Bio: Avijit Banerji is an academic researcher from University of Calcutta. The author has contributed to research in topic(s): Cycloaddition & Aryl. The author has an hindex of 16, co-authored 121 publication(s) receiving 911 citation(s).
TL;DR: Two more indolic bases, rhazinine and R1, were shown to be identical with antirhine and geissoschizine respectively and the biogenetic significance of the occurrence of the latter is discussed.
Abstract: Chemical investigation of Rhazya stricta Decaisne has led to the isolation of more than a dozen indole alkaloids. Two more indolic bases, rhazinine and R1, obtained from this plant, were shown to be identical with antirhine and geissoschizine respectively. The biogenetic significance of the occurrence of the latter is discussed. Four other minor indole alkaloids, viz. R2, R3, rhazinilam and rhazinaline are also present.
TL;DR: The bioassay guided fractionation of the n-hexane extract of the seeds of Murraya koenigii Spreng resulted in the isolation of three bioactive carbazole alkaloids, kurryam (I), koenimbine (II) and koenine (III).
Abstract: The bioassay guided fractionation of the n-hexane extract of the seeds of Murraya koenigii Spreng (Rutaceae) resulted in the isolation of three bioactive carbazole alkaloids, kurryam (I), koenimbine (II) and koenine (III). The structures of the compounds were confirmed from their 1H-, 13C-, and 2D-NMR spectral data. Of the three compounds (I) and (II) exhibited significant inhibitory activity against castor oil-induced diarrhoea and PGE2-induced enteropooling in rats. The compounds also produced a significant reduction in gastrointestinal motility in the charcoal meal test in Wister rats.
Abstract: Two new amides, aurantiamide and aurantiamide acetate, were isolated from Piper aurantiacum Their structures were determined as N-(N′-benzoyl-S-phenylalaninyl)-S-phenylalaninol and its acetate, respectively, from chemical and spectroscopic studies The structures and stereochemistry were confirmed by synthesis The corresponding diastereoisomers were also synthesized and their spectroscopic properties compared with those of the natural compounds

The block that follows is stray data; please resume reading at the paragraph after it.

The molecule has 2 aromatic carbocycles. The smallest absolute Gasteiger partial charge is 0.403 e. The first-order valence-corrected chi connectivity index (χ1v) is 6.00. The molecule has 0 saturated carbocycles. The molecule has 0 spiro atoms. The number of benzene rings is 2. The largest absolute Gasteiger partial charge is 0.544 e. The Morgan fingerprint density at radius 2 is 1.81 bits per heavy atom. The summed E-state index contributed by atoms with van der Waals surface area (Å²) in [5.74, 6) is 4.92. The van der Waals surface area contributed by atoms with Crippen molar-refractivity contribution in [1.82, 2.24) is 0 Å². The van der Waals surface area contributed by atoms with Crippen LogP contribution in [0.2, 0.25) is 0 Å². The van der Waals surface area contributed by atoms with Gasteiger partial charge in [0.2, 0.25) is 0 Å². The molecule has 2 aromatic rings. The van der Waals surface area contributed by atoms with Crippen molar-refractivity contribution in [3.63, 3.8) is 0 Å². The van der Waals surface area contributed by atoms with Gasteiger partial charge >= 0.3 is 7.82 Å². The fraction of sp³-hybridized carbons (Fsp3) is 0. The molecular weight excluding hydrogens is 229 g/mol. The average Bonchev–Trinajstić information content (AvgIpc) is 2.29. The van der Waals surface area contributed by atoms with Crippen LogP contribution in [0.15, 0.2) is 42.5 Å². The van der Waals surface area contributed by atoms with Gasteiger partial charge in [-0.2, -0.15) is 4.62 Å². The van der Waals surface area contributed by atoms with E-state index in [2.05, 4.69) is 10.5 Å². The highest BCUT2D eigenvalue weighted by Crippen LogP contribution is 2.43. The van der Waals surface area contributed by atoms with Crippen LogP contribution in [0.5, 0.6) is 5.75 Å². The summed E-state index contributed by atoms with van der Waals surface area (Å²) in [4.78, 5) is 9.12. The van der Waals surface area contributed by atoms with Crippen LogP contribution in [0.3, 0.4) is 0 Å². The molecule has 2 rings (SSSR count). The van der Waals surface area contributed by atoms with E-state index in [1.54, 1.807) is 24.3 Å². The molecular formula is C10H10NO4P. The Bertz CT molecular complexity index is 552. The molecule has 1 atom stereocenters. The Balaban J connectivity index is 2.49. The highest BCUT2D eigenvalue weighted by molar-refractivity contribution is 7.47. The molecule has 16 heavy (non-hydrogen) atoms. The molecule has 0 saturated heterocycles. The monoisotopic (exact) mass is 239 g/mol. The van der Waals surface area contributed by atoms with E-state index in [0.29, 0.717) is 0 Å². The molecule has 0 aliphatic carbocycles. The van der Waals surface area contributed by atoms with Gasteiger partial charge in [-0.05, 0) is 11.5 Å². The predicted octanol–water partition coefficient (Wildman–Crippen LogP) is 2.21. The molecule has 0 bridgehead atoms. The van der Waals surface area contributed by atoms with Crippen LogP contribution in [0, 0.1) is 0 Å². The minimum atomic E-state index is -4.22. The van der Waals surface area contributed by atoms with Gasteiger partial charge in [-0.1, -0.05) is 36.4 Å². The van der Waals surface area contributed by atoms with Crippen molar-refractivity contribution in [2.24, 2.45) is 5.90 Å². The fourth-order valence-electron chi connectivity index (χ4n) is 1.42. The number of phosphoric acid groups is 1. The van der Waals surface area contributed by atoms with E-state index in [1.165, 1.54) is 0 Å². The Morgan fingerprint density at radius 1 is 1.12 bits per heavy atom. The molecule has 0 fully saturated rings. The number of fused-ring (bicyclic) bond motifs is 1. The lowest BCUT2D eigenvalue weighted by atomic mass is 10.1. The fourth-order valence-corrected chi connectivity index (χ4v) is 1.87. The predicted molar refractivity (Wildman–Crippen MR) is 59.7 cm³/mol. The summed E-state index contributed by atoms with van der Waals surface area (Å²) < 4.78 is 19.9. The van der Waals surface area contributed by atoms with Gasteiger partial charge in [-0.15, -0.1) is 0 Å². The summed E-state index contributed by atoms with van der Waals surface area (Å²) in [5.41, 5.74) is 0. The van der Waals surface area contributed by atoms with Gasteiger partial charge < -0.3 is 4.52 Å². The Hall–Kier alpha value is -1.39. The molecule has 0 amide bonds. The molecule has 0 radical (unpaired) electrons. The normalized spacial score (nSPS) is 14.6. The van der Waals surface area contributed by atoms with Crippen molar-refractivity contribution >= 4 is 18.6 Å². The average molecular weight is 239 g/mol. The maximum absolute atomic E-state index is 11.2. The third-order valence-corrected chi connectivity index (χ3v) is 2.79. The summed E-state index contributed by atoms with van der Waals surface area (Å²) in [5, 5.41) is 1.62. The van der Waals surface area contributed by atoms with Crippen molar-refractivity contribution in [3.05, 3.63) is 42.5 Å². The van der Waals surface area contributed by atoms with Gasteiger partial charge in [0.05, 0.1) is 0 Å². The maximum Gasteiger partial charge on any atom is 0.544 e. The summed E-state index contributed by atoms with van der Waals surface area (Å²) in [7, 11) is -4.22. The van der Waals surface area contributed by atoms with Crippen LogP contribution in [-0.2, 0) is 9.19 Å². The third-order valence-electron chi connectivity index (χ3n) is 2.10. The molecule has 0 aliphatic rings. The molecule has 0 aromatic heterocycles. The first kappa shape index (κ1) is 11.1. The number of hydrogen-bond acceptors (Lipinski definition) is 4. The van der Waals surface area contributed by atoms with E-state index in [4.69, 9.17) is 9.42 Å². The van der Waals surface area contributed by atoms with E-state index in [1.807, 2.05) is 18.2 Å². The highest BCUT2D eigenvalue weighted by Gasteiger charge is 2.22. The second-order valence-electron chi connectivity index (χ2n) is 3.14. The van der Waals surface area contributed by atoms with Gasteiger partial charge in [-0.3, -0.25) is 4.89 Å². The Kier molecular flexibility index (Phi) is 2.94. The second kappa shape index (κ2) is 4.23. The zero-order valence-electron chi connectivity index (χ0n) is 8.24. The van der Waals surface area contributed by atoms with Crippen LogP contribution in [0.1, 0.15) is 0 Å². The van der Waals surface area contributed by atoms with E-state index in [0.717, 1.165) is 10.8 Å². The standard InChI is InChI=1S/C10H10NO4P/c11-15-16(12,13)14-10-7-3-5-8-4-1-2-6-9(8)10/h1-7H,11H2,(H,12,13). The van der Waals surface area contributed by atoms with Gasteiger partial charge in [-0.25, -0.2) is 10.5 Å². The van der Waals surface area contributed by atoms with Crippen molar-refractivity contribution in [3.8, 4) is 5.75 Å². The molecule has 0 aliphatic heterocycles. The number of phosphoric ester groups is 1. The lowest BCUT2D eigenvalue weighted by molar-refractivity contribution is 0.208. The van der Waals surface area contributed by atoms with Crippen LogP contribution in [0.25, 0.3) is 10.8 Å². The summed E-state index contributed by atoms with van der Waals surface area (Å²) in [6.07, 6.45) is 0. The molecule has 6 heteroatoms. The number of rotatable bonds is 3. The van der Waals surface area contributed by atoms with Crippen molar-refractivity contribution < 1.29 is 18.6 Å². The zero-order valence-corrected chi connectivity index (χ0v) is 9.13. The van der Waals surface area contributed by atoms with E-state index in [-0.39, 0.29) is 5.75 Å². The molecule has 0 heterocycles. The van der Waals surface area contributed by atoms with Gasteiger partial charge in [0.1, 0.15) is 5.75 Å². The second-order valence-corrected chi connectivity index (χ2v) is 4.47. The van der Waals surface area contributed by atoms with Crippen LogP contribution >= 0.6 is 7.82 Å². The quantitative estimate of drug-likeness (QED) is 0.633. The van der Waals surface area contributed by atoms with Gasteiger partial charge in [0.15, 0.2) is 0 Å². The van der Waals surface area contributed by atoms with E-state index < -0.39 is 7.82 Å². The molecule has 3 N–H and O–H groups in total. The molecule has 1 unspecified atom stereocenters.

Abstract: Alstonia scholaris: The structure of the indole alkaloid nareline Besides the known akuammidine, picralinal, picrinine and pseudoakuammigine a new indole alkaloid called nareline (M=352) was isolated from Alstonia scholaris R. BR., which belongs to the plant family of Apocynaceae. Its structure 2 was deduced by single crystal X-ray diffraction. 2 represents the absolute configuration. The spectroscopic data of 2 and its derivatives (Scheme 1) as well as their chemical behavior support this structure. In biogenetic sense nareline is related to the bases akuammiline (4) and picraline (5) (Scheme 2). In contrast to those the C-atom 5 is exocyclic and represents an aldehyde group which forms together with the oxygen atom of the N (4)-hydroxylamine group a cyclic half acetale. - By oxidation (CrO3/CH3COOH) of 2 the oxindol derivative 19 (oxonareline) is formed which contains a cyclic acetal as a partial structure element (Scheme 4).